The most effective strategy I have used to calm myself down from worrying about money, failure, and success has been to read biographies of people long dead.  Within this therapy lies the realizati…

Source: Work, Success, Reversals, and Death

Leadership…in the making! Incredible perspective.

Two-Minute Tune-Up

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If you want a kick in the entitled pants, this documentary will do it for you.

https://www.youtube.com/watch?v=eIsQ0B43Q9Y

If you think this is just another, “eat-your-vegetables-kids-are-starving-in-Africa” post, maybe it is, but it sure helps me with perspective.

Complaints about family, school, work, or your country club? Call the third-world-country hotline or 1-800-get-a-clue.

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Whether in business or your personal life, speak for intended as well as unintended audiences.

Two-Minute Tune-Up

So many hurt feelings, betrayals, and communication issues occur because we expect other people to have the same sensitivities, preferences, and communication language that we do. Before we judge another’s motives, it might be helpful to review the following list:

  • Have you ever said something unflattering behind someone’s back…primarily because you thought you couldn’t say it to their face?
  • Have you ever been accused of being insensitive about something that seemed so innocuous to you?
  • Have your motives ever been misunderstood?
  • Have you ever avoided someone to prevent a confrontation?

We are all trying to get around the block with the least amount of pain. The growth challenge is to learn about perspective differences before we judge.

Give peace a chance.

photo courtesy of lucacix.diviantart.com

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Seek first to understand…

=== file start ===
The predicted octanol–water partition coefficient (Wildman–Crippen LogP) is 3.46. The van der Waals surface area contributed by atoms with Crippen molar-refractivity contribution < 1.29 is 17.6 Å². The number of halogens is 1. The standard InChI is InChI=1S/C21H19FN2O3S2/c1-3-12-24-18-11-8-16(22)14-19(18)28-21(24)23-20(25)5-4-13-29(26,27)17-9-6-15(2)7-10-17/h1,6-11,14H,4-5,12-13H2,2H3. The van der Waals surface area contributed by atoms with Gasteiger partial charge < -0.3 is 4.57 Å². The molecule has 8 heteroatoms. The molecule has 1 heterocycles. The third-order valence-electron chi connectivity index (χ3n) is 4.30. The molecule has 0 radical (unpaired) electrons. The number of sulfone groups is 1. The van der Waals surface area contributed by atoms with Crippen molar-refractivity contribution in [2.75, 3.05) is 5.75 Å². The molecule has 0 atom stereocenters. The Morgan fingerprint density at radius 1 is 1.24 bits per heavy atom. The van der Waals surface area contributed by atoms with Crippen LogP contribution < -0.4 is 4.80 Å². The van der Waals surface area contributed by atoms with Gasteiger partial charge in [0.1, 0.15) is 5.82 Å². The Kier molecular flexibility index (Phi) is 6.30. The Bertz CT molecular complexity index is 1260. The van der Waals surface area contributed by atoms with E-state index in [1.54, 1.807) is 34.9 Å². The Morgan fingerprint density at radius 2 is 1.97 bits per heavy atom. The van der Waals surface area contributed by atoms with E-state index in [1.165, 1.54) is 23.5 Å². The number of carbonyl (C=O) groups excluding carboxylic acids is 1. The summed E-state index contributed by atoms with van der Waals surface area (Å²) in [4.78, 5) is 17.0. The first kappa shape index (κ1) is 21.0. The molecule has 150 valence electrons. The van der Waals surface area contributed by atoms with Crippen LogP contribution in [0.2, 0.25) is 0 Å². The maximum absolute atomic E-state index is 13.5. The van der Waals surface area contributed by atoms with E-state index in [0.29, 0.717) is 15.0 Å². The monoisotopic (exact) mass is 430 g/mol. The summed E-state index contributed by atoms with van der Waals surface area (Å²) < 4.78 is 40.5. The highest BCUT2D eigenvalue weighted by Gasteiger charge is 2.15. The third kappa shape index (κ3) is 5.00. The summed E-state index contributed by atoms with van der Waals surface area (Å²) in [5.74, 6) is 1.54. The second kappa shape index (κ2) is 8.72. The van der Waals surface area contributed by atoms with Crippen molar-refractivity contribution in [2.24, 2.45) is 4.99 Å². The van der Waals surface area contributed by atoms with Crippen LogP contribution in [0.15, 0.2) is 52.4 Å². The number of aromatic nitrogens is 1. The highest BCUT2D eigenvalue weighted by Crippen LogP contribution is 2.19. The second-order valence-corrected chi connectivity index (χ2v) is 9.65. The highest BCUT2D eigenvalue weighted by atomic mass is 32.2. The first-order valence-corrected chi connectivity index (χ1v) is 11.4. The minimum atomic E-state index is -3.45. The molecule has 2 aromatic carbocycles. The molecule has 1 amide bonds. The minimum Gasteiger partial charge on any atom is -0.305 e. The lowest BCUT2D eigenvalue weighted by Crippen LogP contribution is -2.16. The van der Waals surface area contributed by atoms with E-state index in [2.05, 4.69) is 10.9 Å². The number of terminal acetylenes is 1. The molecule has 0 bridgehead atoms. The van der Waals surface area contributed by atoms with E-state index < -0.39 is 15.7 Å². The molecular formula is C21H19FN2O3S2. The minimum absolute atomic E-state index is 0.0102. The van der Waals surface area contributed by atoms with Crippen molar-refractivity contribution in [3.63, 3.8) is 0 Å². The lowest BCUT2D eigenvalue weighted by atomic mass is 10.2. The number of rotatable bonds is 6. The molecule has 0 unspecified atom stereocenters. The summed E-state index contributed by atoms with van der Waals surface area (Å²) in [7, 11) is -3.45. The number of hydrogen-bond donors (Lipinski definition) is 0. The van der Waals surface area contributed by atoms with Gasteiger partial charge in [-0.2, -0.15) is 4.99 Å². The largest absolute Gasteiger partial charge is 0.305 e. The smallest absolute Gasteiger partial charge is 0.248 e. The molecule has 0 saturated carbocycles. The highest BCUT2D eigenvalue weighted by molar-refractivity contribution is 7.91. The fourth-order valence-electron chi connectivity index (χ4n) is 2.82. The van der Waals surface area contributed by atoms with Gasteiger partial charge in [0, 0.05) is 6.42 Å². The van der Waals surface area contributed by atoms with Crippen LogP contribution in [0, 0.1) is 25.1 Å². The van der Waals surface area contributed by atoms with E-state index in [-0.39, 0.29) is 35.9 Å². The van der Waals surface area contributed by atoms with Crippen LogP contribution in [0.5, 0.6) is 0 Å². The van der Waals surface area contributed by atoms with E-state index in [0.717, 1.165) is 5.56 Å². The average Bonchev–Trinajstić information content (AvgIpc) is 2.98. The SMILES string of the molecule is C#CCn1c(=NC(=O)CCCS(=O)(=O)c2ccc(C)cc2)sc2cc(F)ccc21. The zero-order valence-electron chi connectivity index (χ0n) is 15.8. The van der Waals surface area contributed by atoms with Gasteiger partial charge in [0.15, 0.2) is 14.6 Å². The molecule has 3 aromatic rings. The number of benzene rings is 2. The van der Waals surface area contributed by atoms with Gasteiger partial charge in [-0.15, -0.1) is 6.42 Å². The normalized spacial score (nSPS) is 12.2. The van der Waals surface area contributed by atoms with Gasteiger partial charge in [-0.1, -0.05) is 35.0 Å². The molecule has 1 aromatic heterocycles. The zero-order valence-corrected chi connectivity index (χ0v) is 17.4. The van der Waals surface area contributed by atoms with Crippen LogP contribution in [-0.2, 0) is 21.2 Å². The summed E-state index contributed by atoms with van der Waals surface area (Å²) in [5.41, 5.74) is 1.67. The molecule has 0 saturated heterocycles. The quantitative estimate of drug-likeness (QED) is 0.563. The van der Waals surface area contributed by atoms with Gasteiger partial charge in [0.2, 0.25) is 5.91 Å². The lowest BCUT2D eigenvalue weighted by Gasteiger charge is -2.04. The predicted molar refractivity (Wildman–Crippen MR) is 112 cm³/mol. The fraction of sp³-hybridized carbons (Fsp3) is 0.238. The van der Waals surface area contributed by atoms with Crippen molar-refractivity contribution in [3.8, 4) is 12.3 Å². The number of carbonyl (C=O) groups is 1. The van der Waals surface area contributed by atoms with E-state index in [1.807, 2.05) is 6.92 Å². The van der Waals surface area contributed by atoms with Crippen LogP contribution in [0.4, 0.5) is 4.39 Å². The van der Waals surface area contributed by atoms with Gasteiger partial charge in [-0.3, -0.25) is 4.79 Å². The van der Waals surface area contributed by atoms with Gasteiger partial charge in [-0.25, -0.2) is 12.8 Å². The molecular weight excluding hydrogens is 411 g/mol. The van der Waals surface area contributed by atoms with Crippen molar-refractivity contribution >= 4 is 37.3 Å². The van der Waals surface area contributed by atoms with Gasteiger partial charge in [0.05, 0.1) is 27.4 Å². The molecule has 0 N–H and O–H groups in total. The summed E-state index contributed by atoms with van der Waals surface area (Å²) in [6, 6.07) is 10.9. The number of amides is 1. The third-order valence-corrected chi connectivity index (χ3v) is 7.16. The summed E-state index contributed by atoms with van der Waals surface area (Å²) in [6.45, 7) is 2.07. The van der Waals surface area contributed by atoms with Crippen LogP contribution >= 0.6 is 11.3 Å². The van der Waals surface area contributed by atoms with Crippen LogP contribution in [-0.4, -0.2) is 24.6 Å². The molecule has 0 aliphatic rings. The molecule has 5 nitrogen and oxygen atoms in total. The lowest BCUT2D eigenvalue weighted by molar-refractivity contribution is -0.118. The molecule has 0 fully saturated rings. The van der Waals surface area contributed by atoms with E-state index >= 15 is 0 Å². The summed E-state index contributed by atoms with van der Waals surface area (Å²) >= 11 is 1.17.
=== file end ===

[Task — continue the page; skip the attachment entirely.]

Two-Minute Tune-Up

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Even if you have been thinking it for a long time. Especially if you have been thinking it for a long time.

Ever run into a brick wall trying to reason with someone? So frickin’ frustrating!

Ever notice that sometimes you are the brick wall? Especially when someone dares to have a contrary opinion to yours?

It’s taken a while, but I am learning to say, Tell me more about that, or That’s interesting before I start my reBUTtle. Consequently, I have found out I am wrong more often than I thought; improving, only because I was willing to peek over my brick wall and discover an overestimation.

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Hallowed Halloween Reflection

Two-Minute Tune-Up

The roots of all man-made (or woman-made) terror:

  1. Hatred
  2. Duplicity
  3. Greed
  4. Jealousy
  5. Bitterness
  6. Arrogance
  7. Deception
  8. Ignorance
  9. Selfishness
  10. Bigotry

And nothing is more terrifying than when I find these things in myself.

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Have a happy (and honest) Halloween!

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In reference to a prior blog on “The Review”, this process is often challenging and ineffective in terms of generating the desired performance improvement that Managers are seeking.

The traditional performance appraisal reviews past performance, and is often an inaccurate reflection of true performance due to:

  • inadequate preparation or effort,
  • poor documentation or record keeping,
  • any number of biases.

I believe that what really matters to is to provide your employees with input that leads to the development of their skills, which ultimately benefits them personally as well as serving the organization’s future.

There is much discussion in HR circles about eliminating the annual or semi-annual review process altogether. Such a change should foster more frequent conversations and updates about an employee’s performance, which is what most workers want.

ConstantONGOING coaching and feedback is one of the keys toward achieving continuous employee growth and development.

I’m not saying micro-management, but rather taking the time to ensure that every employee:

  • understands the clear expectations surrounding their role and responsibilities,
  • knows where they stand in terms of their performance,
  • and has a vision of how to grow and improve.

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In his seminal work,  The 7 Habits of Highly Effective People, Dr. Stephen Covey introduced his philosophy on empathic communication…Seek first to understand, then to be understood.